Boris Johnson and the Weaponization of History

by Alistair Somerville

February 18, 2020

Winston Churchill gives the speech inaugurating the Council of Europe in the Hague (May 7th 1948)

Politicians like to tell stories about themselves. Leaders like to tell stories about their country. The UK Prime Minister, Boris Johnson, is the first since Winston Churchill with both a prominent personal story and his own distinct interpretation of national history. Indeed, Johnson has attempted to co-opt Churchill into both, particularly when it comes to the UK’s relationship with Europe.

What do Johnson’s methods of storytelling and the content of his tales tell us about the man and his premiership? Johnson has a clear conception of history and his place within it, which is both a product of his upbringing, and his experience in politics and journalism. As Prime Minister, he demonstrated his Churchillian self-confidence when he expelled the wartime leader’s own grandson, Sir Nicholas Soames, from the Conservative Party for rebelling on a Brexit vote in Parliament.

Yet most of the recently-published biographical pieces miss Johnson’s relationship to history, and the ways he has manipulated and mobilized the past in the protracted Brexit debate. Examining Johnson under a historical lens, including his writings on Churchill, helps us understand his thinking, and, in turn, the kind of prime minister he is turning out to be.

Sonia Purnell described how, in 1988, the Times of London asked the young reporter Johnson to write a piece about the fourteenth-century English king Edward II. Archaeologists had found remains of a castle belonging to Edward on the banks of the River Thames. The paper asked Johnson to cover the story because he “seemed to know his history.” In a now infamous incident, Johnson decided to spice up the story by concocting a quote about the castle’s role as a meeting point for Edward and his lover Piers Gaveston, attributing the quote to his godfather, Dr. Colin Lucas, and Oxford history professor. The problem: Gaveston was beheaded in 1312, while the castle was built more than a decade later. Lucas contacted the Times, and the paper fired Johnson.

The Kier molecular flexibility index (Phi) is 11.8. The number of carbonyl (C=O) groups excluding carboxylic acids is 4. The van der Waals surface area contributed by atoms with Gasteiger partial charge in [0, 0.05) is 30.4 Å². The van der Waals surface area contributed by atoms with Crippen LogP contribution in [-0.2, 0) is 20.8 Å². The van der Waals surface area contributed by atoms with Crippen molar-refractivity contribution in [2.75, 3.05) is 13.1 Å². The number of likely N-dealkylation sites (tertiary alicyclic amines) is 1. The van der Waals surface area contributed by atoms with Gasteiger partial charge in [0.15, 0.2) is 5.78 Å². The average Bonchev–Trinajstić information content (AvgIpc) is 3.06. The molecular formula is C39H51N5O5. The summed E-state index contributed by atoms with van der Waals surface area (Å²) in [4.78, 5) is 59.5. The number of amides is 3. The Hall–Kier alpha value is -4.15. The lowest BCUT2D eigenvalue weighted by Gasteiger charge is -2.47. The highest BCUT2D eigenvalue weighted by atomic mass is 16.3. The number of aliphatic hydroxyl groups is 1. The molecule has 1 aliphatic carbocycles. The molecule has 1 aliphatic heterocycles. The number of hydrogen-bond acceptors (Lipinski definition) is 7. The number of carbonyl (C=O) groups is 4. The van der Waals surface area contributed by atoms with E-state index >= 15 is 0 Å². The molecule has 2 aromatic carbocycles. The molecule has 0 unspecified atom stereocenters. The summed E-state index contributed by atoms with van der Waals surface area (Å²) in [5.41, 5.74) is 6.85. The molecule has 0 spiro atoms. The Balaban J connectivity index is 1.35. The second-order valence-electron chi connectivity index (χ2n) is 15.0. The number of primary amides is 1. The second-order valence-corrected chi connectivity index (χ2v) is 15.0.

Johnson has instrumentalized history during the Brexit debate, enabling the Vote Leave campaign’s victory in the referendum and his own rise to the premiership. Here, Johnson’s biography of Winston Churchill provides insight into Johnson’s attitudes towards the European Union. The Churchill Factor relies on the idea that one man can make history. It demonstrates Johnson’s belief in the power of “great” men. One cannot help but infer that Johnson’s study of Churchill was really a means by which to present himself as the wartime leader’s natural heir. In order to create that impression, Johnson misrepresented Churchill as a Euroskeptic and turned him into a prop for the pro-Brexit cause. Although Churchill was ambiguous on the precise role the UK should play in Europe, particularly before the Second World War, he was one of the leading voices calling for greater European unity after he lost the 1945 general election.

There is one noteworthy commonality between the two men. Both Johnson and Churchill used the Telegraph newspaper as a mouthpiece for their ideas. In December 1946, Churchill published a manifesto in the paper, highlighting the European Community’s role as a peace project, called “United Europe: One Way to Stop a New War.” Nearly 70 years later, in a March 2016 column, Johnson came out in support of Brexit under an eerily similar headline with the totally opposite meaning: “There is only one way to get the change we want — vote to leave the EU.”

The Brexiteers’ — and now the government’s — self-conception as underdogs fighting a heroic battle against an authoritarian pro-European (often German) elite continues to be the centerpiece of their message.

While exploiting Churchill’s legacy, Johnson and others have leant on simple, misleading historical analogies to present Britain as an underdog nation oppressed by evil Europeans. The historian Richard J. Evans noted last year that these allusions were often “spurious.” The pro-Brexit press, including the Euroskeptic Sun and Daily Mail newspapers, have repeated and amplified these messages. Allusions to Nazism and the British underdog spirit have enabled Brexiteers to breathe life into the historical image of a malevolent Germany, in order to construct a narrative which placed liberation from an all-powerful Europe at its core.

If Johnson’s dealings with his and his country’s past tell us anything, it is that historians must challenge the prime minister’s rhetoric. If we look beyond the bluster on Brexit and his desire for a new, “global” Britain, we see a man whose worldview today is best understood through his cavalier attitude to history and frequent disregard for the truth. Whenever Johnson speaks of Britain’s future in the context of the Commonwealth or the British Empire, or describes the Brexiteers’ battle against the EU as Churchillian, we must stand ready to defend the facts and their historical context.

A version of this piece originally appeared in Public Seminar in November 2019.

Alistair Somerville is an M.A. Candidate in German and European Studies at Georgetown University School of Foreign Service, and a graduate fellow at the Institute for the Study of Diplomacy. He is editor of The Transatlanticist and produces the podcast, The Europe Desk.

A blog from Georgetown University European Horizons

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